The International Monetary Fund ( IMF) said on Friday that South Sudan is expected to join the global lender early next year.
"The process of membership of South Sudan at the IMF is at an advanced stage," said IMF Managing Director Christine Lagarde following talks with South Sudanese President Salva Kiir Mayardit in Washington.
"South Sudan has applied for membership earlier this year and I look forward to South Sudan becoming the Fund's 188th member in early 2012," she said in a statement.
As the world's newest nation, South Sudan has "great potential" to realize the dreams and aspirations of its people, the IMF chief said, noting that the nation also faces "formidable challenges," including ensuring economic stability, building institutions to support sustained growth and managing oil revenue "wisely."
"In this context, we are encouraged by various institutional and legislative steps under way regarding the central bank, public financial management, and the oil sector amongst others," she said.
She added that "I have assured President Salva Kiir that the IMF will be at South Sudan's side to assist the country meet the above challenges through frequent policy dialogue and technical assistance."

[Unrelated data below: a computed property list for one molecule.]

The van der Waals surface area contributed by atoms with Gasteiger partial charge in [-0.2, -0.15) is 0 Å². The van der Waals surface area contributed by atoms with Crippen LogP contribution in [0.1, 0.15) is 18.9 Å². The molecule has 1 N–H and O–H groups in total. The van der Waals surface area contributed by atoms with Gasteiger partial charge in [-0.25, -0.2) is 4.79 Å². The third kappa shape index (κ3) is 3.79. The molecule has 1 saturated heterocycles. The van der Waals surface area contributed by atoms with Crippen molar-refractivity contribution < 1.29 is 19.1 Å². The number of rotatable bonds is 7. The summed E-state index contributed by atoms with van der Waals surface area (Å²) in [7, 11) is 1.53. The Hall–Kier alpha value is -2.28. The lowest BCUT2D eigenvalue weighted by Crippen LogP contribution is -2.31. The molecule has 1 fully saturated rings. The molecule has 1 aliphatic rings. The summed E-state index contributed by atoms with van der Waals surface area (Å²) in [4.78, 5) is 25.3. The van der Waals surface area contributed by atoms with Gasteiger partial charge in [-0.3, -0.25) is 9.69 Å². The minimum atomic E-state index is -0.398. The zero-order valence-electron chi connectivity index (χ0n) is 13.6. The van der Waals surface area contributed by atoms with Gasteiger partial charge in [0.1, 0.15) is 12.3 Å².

The IMF has been aiding South Sudan in recent months by providing technical support and training on tax and customs administration, public financial management, oil revenue and foreign reserves management, central banking and financial supervision, as well as macroeconomic statistics.
"Together with the authorities and donors, we are working on a 3-year program of dedicated technical assistance," Lagarde said.
South Sudan, which officially became an independent country from Sudan on July 9, is among the poorest countries in the world, with a high maternal and child mortality rate, high illiteracy rate, very limited infrastructure and an economy dependent on oil exports.
At a two-day International Engagement Conference on South Sudan which ended on Thursday in Washington, Kiir emphasized his government's commitment to promoting a climate conducive to attracting and retaining new investment, including taking specific legislative actions and encouraging regional and international trade.
The conference stressed that the nation must be supported in its desire for peace to enable it to concentrate on the needs of its people.